You had mail: Atabok's e-mail retractor

It's 9 pm, you're still at work, you're fed up and you won't take it anymore. You fire off an e-mail to your boss telling him just how you feel. Five minutes later, your senses return, you press a button and the offensive mail is retracted. Phew.

No, this is not a strange dream. This is what could happen if you were using the latest e-mail plug-in product from communication security service provider Atabok.

Atabok unveiled the newest version of its VCNMail 2.0 last week, providing digital rights management (DRM) to corporate users of Lotus Notes and Microsoft Outlook. The service, which controls corporate e-mail sent via Atabok's Virtual Communications Network (VCN), not only predetermines whether a recipient can print, save, forward or copy messages or file attachments, but it can also recall messages after they have already been opened and read.

While the service was probably not designed with late-night ire in mind, companies' increased reliance on e-mail has led them to the adoption of tight controls in order to secure their information.

"This is really for companies that can put a dollar amount on the loss of information or the loss of a concept," said Jeff Wyne, Atabok's vice president of marketing.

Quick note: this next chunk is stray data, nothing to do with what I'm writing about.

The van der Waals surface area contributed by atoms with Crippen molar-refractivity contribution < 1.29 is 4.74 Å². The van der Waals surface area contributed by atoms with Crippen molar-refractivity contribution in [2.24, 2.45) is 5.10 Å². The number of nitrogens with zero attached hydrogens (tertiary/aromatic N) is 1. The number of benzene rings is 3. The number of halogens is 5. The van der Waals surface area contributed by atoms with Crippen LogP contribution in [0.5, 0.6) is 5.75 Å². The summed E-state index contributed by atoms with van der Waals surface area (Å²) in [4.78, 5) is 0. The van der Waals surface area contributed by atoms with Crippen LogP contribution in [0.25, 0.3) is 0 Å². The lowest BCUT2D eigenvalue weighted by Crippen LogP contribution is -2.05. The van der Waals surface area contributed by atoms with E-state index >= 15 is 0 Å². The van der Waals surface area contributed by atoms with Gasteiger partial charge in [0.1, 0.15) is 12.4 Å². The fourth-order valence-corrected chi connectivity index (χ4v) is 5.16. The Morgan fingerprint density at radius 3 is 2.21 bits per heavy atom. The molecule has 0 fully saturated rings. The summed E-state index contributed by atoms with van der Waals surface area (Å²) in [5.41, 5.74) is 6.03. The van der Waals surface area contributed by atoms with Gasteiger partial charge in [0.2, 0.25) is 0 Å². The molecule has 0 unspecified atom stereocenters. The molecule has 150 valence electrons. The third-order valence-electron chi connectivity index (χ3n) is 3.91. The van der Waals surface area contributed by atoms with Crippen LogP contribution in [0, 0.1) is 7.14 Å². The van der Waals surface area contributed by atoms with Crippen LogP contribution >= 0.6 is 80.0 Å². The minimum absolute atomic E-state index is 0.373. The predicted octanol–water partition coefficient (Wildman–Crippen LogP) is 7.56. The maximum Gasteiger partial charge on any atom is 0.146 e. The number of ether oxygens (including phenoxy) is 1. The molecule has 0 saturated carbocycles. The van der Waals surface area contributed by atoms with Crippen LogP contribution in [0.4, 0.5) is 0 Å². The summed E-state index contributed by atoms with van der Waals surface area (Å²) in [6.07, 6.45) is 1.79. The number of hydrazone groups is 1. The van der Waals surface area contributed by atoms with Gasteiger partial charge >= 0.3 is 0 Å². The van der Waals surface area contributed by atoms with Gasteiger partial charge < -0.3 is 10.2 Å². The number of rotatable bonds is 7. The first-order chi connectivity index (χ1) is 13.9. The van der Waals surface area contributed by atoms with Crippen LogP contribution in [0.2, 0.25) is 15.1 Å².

VCNMail is priced at US$40 a month, per user, and is geared toward companies such as financial institutions and pharmaceutical and biotech companies that need to protect their highly sensitive information. It is currently available in the US and Japan.

Subscribers of the service choose whether they want to send an e-mail normally, or through Atabok. If they choose to send the e-mail securely through Atabok, they then get to select what parameters the e-mail will have -- whether the recipient can forward the message, or view it only once, for instance. Atabok streams the e-mail through its servers and erases all copies off the sender's computer and the recipient's computer so the e-mail is always in the control of Atabok's system.

The company's service streams the data through its network with a 256-bit continuous encryption, authenticating both the sender and the recipient.

Senders can even update their digital rights after the e-mail has been sent and opened. A sender can, for example, decide to let an e-mail be forwarded after it has been received, even if the sender originally prohibited it.

"A lot of a company's market value is floating around in e-mail," said Wyne. "Companies need to protect (their information) to compete."

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Scarlet Pruitt

Computerworld
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